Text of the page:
The competitors in UCD's Science Uncovered face a difficult
challenge - to cut out the off-putting jargon and reach the
layperson, writes Dick Ahlstrom
The dangers of an "evil twin", using wetlands to mop up
pollutants, and developing computers that can write the news are up
for discussion next week when University College Dublin stages
The event serves a range of issues, according to the organiser,
Annette Forde of UCD's department of biochemistry; the single most
important issue is public understanding of science.
"We are trying to reach the public and get science out to a wider
audience," she says. "You have to communicate with the public and
business community and let them know how their tax money is being
spent on research."
It is also an important part of the university's 150th
anniversary celebrations, and also links with Science Week Ireland
The free event takes place on Tuesday, November 16th at 7 p.m. in
the O'Reilly Hall on the Belfield campus. It will be chaired by RTÉ
presenter Ryan Tubridy, and the Minister of State at the Department
of Enterprise, Trade and Employment, Tony Killeen, will be on hand
to present awards to the five participants.
Science Uncovered follows the winning formula of UCD's other main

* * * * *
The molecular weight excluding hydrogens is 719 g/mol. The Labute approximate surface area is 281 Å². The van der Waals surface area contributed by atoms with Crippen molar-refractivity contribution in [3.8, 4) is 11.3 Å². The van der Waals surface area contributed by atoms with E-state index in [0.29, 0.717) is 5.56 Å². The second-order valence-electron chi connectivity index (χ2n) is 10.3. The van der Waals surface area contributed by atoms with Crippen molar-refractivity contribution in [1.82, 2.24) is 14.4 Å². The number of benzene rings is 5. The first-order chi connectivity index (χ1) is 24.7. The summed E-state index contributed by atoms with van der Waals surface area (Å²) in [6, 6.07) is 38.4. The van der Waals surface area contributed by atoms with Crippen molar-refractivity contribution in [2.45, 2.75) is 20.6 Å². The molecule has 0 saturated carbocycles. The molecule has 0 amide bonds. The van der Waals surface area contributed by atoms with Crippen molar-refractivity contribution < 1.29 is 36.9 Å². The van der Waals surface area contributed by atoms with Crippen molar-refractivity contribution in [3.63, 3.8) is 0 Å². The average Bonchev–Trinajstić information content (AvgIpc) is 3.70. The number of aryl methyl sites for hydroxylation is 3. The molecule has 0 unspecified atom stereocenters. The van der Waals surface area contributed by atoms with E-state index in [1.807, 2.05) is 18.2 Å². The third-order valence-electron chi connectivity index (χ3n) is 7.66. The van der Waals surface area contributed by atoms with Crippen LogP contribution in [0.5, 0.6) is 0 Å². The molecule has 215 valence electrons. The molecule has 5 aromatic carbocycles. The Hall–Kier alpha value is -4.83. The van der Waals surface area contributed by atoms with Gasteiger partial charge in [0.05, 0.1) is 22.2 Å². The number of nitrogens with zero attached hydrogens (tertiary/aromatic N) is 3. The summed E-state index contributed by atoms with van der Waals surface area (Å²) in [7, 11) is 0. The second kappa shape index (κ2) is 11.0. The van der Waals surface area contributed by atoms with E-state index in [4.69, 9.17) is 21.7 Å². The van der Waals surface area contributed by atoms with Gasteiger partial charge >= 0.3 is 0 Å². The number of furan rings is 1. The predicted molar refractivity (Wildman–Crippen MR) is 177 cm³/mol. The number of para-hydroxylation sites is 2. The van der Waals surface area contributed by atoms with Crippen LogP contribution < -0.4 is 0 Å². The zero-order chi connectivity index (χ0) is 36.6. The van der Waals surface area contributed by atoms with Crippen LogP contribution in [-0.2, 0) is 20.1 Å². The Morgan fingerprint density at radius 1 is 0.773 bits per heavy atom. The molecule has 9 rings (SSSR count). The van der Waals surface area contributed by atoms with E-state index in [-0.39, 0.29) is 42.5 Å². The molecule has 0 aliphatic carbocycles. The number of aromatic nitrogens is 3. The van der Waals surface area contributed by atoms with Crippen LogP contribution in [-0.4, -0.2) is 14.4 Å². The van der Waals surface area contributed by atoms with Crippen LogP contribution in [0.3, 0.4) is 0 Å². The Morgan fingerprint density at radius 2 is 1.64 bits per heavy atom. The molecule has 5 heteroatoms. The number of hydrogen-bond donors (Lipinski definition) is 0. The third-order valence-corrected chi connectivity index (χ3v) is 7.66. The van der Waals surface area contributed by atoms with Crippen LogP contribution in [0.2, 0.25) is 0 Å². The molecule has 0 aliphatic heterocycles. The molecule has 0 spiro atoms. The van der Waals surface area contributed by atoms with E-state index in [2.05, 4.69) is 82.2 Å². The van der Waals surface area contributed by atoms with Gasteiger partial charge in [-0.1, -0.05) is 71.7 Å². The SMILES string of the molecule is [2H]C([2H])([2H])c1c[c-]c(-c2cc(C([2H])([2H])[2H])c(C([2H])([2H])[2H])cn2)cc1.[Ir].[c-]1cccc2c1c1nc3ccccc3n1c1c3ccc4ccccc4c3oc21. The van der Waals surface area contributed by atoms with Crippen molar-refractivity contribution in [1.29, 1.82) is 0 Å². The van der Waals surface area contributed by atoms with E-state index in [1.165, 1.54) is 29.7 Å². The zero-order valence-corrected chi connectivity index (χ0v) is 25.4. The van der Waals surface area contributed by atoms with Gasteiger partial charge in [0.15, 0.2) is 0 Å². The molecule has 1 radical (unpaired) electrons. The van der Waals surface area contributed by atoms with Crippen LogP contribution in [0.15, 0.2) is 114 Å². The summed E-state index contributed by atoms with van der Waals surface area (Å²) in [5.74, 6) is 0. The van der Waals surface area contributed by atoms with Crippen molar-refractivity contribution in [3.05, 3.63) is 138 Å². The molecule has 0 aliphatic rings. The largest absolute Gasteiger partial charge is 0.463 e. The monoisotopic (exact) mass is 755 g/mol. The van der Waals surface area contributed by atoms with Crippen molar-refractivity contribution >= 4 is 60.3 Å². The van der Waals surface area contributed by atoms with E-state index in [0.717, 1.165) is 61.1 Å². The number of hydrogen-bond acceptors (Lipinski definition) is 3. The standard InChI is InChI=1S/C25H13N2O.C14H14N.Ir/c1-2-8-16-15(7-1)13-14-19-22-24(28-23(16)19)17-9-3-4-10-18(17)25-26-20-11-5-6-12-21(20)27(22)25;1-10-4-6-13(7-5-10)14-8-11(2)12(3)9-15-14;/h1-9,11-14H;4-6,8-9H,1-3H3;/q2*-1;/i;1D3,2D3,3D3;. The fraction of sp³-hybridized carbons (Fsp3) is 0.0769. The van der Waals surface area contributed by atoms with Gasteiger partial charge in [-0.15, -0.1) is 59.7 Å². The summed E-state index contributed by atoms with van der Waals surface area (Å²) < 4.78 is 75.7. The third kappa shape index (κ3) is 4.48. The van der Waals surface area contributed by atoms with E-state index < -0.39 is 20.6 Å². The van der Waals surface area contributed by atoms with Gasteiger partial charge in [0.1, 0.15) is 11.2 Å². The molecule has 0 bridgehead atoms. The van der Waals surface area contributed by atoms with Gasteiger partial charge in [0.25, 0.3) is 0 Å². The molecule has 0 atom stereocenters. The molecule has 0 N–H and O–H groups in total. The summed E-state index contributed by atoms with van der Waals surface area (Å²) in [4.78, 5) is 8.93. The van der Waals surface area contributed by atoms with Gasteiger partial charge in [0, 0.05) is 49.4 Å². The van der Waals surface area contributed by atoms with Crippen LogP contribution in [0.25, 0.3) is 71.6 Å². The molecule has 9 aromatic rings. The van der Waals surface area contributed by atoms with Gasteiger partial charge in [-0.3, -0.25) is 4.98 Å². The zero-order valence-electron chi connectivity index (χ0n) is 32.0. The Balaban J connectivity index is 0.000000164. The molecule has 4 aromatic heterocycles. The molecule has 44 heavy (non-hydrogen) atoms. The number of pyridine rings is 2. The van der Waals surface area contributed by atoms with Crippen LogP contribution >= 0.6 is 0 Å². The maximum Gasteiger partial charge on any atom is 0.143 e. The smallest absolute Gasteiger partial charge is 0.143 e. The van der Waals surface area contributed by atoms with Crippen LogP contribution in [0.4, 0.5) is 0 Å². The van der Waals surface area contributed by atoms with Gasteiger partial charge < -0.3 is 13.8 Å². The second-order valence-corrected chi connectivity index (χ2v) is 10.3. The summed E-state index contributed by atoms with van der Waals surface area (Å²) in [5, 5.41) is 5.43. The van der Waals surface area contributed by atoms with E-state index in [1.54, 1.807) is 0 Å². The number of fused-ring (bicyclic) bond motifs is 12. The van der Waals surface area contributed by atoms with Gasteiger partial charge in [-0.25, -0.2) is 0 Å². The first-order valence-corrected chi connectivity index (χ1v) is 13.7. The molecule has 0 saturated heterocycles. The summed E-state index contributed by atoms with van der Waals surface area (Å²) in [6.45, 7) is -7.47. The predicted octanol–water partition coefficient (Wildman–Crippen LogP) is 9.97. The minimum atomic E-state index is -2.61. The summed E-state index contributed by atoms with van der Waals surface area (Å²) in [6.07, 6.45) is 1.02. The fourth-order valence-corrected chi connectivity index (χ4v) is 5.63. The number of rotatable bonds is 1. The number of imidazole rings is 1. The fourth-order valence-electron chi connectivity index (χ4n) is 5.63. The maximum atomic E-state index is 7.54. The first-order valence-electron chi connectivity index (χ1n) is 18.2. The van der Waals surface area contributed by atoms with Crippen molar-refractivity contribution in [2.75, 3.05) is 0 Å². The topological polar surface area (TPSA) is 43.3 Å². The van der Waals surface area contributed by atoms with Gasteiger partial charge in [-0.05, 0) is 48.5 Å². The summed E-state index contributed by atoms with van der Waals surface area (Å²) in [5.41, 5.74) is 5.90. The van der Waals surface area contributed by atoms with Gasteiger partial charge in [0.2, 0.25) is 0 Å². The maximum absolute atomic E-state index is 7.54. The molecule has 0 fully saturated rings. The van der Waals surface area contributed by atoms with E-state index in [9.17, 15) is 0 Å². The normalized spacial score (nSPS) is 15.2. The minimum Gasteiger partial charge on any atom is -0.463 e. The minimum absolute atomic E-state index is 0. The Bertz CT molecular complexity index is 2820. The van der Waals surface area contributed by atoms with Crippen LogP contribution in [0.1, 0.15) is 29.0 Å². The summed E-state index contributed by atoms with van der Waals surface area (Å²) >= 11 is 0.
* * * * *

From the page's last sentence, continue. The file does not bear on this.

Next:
foray into public understanding of science, the highly successful
Merville Lay Seminars, this year renamed AccesScience 04.
Both involve young graduate researchers who must stand up before
a lay audience and explain their work in ordinary language. No
jargon is allowed and success is measured in how effectively they
While AccesScience is a competition involving just two UCD
science departments - pharmacology and biochemistry - Science
Uncovered is a straightforward presentation bringing in all 12
These 12 have been reduced to just five presentations covering
biomedical sciences, mathematical sciences, biological sciences,
computer science and the physical sciences.
The topics included in Science Uncovered, a one-off event that
Forde hopes may become an annual one, cover a variety of scientific
Niamh Tuite of the department of pharmacology opens proceedings
with a talk on the search for non-animal alternatives to chemical
testing. Her research involves using cultured kidney cells to
Kevin Jennings of the department of mathematics will discuss
"perfect difference sets", a mathematical concept linked to natural
symmetry in nature. Perfect difference sets are difficult to find
and to build, even with powerful computers, Jennings says.
Ciara Finnegan of the department of botany will detail her work
using wetlands to clean up pollution. Wetlands are ideal because the
plants and organisms growing in them trap pollutants naturally.
Nicola Stokes of the department of computer science will discuss
how computers can be used to take large amounts of text and produce
summaries. The system "reads" the words and writes its own précis
after analysing the content.
Theresa Ahern of the department of chemistry will deliver the
final presentation, on drugs that have "evil twins", complementary
forms that can have a hidden toxic
© The Irish Times